Stamp duty: could state governments live without it?
Politicians on all sides promise many things during election campaigns, but finding the money to deliver everything can be tough. Getting rid of one of their mainstays of revenue may just about be unthinkable – or is it?
Queensland’s current election campaign has largely left property off the radar despite construction being one of the LNP’s ‘4 pillars’ for the economy. But our Real Estate Institute’s renewed its call for the abolition of stamp duty in a pitch to the state’s political leaders for further reforms to promote growth in the property sector.
Real Estate Institute of Queensland (REIQ) CEO Antonia Mercorella says real estate contributes more than $8 billion towards Queensland’s gross state product and supports almost 50,000 jobs throughout the state. “Queensland’s residential real estate sector is in recovery mode and it’s important to build on this momentum,” she says.
Antonia says stamp duty is a regressive tax which imposes additional costs on property transactions, thereby discouraging turnover of housing and distorting choices between renting and buying.
“It also distorts choices between moving house and renovating and can deter labour mobility for those changing jobs, resulting in reduced investment in the property market.”
So how would the government replace these ‘rivers of gold’? The REIQ says stamp duty on property transactions should be abolished and replaced by a more efficient source of revenue. Nationally the real estate institutes are calling for an increase in GST.
With the Federal Government’s white paper on taxation reform due out shortly, this is the time to have this conversation.
Here’s some great summary stats from RP Data’s Cameron Cusher: “Data released last year by the Australian Bureau of Statistics (ABS) showed that across the state and territory governments there was almost $36 billion in taxation revenue from property (note this is both residential and other property types) over the 2012-13 financial year. “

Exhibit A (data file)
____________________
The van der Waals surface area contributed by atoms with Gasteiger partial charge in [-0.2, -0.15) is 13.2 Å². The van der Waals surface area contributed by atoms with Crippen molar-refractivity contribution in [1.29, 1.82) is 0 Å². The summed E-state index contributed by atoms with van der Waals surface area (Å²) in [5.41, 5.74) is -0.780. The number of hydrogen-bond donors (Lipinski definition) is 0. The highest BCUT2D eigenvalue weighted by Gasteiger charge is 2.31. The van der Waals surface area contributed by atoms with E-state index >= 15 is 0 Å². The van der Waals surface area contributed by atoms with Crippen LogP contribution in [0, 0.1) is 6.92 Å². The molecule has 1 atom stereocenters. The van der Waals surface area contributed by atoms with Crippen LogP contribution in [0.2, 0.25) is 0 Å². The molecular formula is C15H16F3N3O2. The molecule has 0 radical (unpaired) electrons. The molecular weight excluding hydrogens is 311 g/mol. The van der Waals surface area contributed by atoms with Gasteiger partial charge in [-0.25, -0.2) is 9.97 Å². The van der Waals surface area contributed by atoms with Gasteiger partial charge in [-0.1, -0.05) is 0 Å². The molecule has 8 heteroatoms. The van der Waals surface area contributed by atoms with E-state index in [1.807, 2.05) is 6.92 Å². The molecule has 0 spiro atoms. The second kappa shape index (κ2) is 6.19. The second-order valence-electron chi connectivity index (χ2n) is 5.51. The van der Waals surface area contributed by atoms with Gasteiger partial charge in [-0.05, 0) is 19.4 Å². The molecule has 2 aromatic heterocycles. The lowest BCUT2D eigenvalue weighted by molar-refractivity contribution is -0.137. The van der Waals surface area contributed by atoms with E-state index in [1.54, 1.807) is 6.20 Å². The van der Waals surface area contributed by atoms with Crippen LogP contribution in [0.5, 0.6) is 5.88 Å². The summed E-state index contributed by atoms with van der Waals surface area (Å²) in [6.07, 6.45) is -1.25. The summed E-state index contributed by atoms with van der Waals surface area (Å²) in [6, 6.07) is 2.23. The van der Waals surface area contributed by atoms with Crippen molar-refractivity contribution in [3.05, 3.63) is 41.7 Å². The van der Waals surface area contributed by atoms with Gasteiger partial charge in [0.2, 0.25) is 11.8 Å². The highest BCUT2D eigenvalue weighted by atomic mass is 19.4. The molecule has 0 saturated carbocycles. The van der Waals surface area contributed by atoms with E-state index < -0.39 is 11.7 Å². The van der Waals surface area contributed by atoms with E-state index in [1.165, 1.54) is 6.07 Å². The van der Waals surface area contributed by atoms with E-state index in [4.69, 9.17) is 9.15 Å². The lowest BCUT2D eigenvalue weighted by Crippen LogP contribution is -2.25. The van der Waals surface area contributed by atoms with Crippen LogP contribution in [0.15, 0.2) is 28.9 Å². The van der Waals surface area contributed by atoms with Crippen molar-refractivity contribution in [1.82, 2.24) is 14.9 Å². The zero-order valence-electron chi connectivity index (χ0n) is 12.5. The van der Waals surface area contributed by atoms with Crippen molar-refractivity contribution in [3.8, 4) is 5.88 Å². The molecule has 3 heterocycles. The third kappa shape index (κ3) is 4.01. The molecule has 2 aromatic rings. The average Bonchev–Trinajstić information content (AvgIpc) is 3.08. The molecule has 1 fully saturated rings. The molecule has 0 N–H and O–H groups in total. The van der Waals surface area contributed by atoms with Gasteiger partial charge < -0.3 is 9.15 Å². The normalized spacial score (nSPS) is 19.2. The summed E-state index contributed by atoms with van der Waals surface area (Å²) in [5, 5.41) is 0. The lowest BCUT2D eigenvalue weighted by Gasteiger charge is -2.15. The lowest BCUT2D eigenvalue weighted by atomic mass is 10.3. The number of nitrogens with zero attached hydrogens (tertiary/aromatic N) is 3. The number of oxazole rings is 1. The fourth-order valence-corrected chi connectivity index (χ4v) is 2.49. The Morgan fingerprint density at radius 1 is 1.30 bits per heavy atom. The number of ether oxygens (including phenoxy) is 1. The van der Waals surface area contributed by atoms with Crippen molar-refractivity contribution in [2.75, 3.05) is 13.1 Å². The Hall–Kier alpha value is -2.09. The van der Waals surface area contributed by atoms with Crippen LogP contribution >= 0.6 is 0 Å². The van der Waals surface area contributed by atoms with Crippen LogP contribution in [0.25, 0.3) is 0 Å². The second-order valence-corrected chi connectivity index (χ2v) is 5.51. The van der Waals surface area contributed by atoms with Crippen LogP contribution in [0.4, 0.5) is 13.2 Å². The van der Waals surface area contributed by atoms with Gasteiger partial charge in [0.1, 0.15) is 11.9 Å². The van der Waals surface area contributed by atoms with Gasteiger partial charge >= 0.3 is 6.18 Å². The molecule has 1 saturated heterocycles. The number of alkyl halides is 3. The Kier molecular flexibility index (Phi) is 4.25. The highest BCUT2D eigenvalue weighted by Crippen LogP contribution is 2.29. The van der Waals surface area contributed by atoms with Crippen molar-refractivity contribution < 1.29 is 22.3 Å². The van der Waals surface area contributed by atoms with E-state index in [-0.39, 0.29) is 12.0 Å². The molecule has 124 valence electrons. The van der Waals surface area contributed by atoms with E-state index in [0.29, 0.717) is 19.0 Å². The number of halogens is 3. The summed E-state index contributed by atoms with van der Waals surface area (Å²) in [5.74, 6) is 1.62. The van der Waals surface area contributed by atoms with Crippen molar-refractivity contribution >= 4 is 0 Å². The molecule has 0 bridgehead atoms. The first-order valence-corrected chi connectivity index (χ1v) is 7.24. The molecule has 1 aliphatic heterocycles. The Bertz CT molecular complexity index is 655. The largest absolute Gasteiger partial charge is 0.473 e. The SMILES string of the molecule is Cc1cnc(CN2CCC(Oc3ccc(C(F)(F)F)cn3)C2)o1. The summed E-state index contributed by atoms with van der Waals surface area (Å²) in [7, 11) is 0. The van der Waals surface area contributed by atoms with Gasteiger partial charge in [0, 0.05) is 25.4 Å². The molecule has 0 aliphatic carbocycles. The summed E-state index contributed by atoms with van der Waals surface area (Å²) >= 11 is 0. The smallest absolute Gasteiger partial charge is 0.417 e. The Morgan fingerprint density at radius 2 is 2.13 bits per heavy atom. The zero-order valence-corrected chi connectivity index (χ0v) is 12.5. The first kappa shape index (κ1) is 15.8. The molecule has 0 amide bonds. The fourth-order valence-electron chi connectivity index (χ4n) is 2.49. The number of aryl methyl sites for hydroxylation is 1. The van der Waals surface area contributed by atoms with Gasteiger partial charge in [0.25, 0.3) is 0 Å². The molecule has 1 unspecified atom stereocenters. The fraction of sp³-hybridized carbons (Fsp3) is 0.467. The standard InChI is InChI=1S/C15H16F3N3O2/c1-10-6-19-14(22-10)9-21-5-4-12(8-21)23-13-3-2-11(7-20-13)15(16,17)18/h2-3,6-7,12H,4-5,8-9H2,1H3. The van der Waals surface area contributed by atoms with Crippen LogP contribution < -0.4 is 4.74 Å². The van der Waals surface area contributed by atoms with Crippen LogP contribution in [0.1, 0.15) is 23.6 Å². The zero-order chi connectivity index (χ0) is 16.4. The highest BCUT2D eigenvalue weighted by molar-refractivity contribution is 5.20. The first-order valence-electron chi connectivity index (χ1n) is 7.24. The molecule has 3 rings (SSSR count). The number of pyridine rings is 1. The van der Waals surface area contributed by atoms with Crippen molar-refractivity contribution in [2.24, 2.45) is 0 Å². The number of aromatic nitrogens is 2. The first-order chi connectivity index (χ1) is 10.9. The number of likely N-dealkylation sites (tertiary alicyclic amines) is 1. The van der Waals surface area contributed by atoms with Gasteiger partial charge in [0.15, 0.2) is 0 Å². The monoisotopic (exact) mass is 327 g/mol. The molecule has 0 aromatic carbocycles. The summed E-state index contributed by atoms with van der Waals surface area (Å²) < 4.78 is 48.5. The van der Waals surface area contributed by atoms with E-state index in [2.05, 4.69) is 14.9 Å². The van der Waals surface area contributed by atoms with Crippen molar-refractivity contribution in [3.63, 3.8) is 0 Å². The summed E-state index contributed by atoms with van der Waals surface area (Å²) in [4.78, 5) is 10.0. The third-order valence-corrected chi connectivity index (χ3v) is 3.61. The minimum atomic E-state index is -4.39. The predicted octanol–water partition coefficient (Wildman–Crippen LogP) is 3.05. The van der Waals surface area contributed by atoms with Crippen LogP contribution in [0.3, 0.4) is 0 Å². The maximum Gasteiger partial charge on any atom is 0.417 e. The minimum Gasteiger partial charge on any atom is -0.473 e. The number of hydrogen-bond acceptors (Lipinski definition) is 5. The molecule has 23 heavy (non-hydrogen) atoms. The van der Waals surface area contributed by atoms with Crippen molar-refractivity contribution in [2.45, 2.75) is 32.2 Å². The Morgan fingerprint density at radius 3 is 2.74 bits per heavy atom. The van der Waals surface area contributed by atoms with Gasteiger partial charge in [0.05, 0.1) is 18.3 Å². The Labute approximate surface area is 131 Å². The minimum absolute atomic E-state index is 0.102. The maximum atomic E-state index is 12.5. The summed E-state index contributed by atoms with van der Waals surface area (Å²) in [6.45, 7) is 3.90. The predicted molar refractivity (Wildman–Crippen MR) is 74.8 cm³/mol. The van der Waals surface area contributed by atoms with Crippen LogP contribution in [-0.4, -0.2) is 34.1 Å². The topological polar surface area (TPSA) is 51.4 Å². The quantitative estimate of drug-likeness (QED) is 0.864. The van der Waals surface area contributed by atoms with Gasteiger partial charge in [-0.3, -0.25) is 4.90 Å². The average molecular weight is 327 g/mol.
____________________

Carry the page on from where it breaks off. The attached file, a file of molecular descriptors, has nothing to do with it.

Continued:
“Stamp duty was the second largest source of tax revenue at $12.841 billion with only municipal rates at $14.192 billion being higher. Over the year, as home values and sales rose, stamp duty revenue increased by 16.9%. Home values moved even higher during the 2013/14 financial year and sales rose further so it is reasonable to expect a further significant increase in stamp duty revenue. “
Cameron suggests a land tax paid by all property owners might be the replacement for stamp duty: “…the ABS estimates that as at June 2013 there were 9,226,900 residential dwellings. Based on this dwelling count, land tax of $1,391.69 annually per residential dwelling would cover the cost of this foregone revenue.”
Yes as real estate agents we’d love to see greater turnover of property – that would help our business. And a larger GST or a land tax would burden a broader population rather than just those moving home and investing. But how many more jobs might be created, and what other economic benefits might there be if stamp duty was abolished?
Please share your comments!
Disclosure: Bees Nees’ principal Rob Honeycombe is the Chairman of the Real Estate Institute of Queensland.